CHAPTER XIII
PATRIARCHAL

THE mention of Mr. Casby again revived, in Clennam's memory, the smouldering embers of curiosity and interest which Mrs. Flintwinch had fanned on the night of his arrival. Flora Casby had been the beloved of his boyhood; and Flora was the daughter and only child of wooden-headed old Christopher (so he was still occasionally spoken of by some irreverent spirits who had had dealings with him, and in whom familiarity had bred its proverbial result perhaps), who was reputed to be rich in weekly tenants, and to get a good quantity of blood out of the stones of several unpromising courts and alleys.

After some days of inquiry and research, Arthur Clennam became convinced that the case of the Father of the Marshalsea was indeed a hopeless one, and sorrowfully resigned the idea of helping him to freedom again. He had no hopeful inquiry to make, at present, concerning Little Dorrit either; but he argued with himself that it might, for anything he knew it might be serviceable to the poor child, if he renewed this acquaintance. It is hardly necessary to add, that beyond all doubt he would have presented himself at Mr. Casby's door, if there had been no Little Dorrit in existence; for we all know how we all deceive ourselves -- that is to say, how people in general, our profounder selves excepted, deceive themselves -- as to motives of action.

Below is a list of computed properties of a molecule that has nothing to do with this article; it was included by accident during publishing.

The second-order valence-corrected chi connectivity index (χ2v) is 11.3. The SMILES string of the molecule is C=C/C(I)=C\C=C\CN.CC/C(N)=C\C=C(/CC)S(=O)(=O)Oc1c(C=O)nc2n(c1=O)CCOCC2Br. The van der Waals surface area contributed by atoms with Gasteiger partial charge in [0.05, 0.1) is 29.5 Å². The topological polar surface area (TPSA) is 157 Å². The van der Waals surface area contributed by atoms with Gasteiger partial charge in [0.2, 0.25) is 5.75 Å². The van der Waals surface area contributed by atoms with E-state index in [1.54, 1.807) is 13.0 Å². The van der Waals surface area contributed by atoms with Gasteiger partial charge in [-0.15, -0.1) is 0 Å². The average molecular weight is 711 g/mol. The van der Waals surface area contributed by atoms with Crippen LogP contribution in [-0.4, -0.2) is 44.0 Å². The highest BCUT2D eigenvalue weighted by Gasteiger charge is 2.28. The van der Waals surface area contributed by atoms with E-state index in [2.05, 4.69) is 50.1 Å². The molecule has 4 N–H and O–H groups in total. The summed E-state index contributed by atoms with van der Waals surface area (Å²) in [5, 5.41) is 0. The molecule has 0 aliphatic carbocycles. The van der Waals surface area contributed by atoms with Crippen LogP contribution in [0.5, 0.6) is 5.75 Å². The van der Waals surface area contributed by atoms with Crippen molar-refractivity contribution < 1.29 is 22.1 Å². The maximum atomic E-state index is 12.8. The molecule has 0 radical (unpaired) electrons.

With a comfortable impression upon him, and quite an honest one in its way, that he was still patronising Little Dorrit in doing what had no reference to her, he found himself one afternoon at the corner of Mr. Casby's street. Mr. Casby lived in a street in the Gray's Inn Road, which had set off from that thoroughfare with the intention of running at one heat down into the valley, and up again to the top of Pentonville Hill; but which had run itself out of breath in twenty yards, and had stood still ever since. There is no such place in that part now; but it remained there for many years, looking with a baulked countenance at the wilderness patched with unfruitful gardens and pimpled with eruptive summer-houses, that it had meant to run over in no time.

'The house,' thought Clennam, as he crossed to the door, 'is as little changed as my mother's, and looks almost as gloomy.

-136-

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